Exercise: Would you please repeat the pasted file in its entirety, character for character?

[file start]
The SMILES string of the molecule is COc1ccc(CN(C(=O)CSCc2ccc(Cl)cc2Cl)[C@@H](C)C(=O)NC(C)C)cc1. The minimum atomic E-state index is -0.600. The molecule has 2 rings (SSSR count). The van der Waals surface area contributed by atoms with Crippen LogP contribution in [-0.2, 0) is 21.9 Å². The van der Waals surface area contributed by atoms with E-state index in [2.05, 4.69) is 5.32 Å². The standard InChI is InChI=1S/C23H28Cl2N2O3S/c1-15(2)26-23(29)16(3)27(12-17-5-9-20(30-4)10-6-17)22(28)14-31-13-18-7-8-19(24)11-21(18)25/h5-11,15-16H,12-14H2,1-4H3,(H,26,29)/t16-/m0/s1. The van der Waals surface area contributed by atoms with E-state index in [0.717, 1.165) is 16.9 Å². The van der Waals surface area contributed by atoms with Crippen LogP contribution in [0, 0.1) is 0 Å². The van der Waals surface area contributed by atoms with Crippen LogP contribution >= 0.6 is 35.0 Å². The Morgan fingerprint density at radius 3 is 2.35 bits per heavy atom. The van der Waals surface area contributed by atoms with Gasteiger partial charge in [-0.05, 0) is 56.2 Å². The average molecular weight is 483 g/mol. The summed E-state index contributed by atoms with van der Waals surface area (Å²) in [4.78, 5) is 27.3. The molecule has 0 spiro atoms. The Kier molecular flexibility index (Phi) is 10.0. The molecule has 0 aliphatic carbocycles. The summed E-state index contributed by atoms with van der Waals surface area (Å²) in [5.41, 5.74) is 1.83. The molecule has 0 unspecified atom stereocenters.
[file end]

The SMILES string of the molecule is COc1ccc(CN(C(=O)CSCc2ccc(Cl)cc2Cl)[C@@H](C)C(=O)NC(C)C)cc1. The minimum atomic E-state index is -0.600. The molecule has 2 rings (SSSR count). The van der Waals surface area contributed by atoms with Crippen LogP contribution in [-0.2, 0) is 21.9 Å². The van der Waals surface area contributed by atoms with E-state index in [2.05, 4.69) is 5.32 Å². The standard InChI is InChI=1S/C23H28Cl2N2O3S/c1-15(2)26-23(29)16(3)27(12-17-5-9-20(30-4)10-6-17)22(28)14-31-13-18-7-8-19(24)11-21(18)25/h5-11,15-16H,12-14H2,1-4H3,(H,26,29)/t16-/m0/s1. The van der Waals surface area contributed by atoms with E-state index in [0.717, 1.165) is 16.9 Å². The van der Waals surface area contributed by atoms with Crippen LogP contribution in [0, 0.1) is 0 Å². The van der Waals surface area contributed by atoms with Crippen LogP contribution >= 0.6 is 35.0 Å². The Morgan fingerprint density at radius 3 is 2.35 bits per heavy atom. The van der Waals surface area contributed by atoms with Gasteiger partial charge in [-0.05, 0) is 56.2 Å². The average molecular weight is 483 g/mol. The summed E-state index contributed by atoms with van der Waals surface area (Å²) in [4.78, 5) is 27.3. The molecule has 0 spiro atoms. The Kier molecular flexibility index (Phi) is 10.0. The molecule has 0 aliphatic carbocycles. The summed E-state index contributed by atoms with van der Waals surface area (Å²) in [5.41, 5.74) is 1.83. The molecule has 0 unspecified atom stereocenters.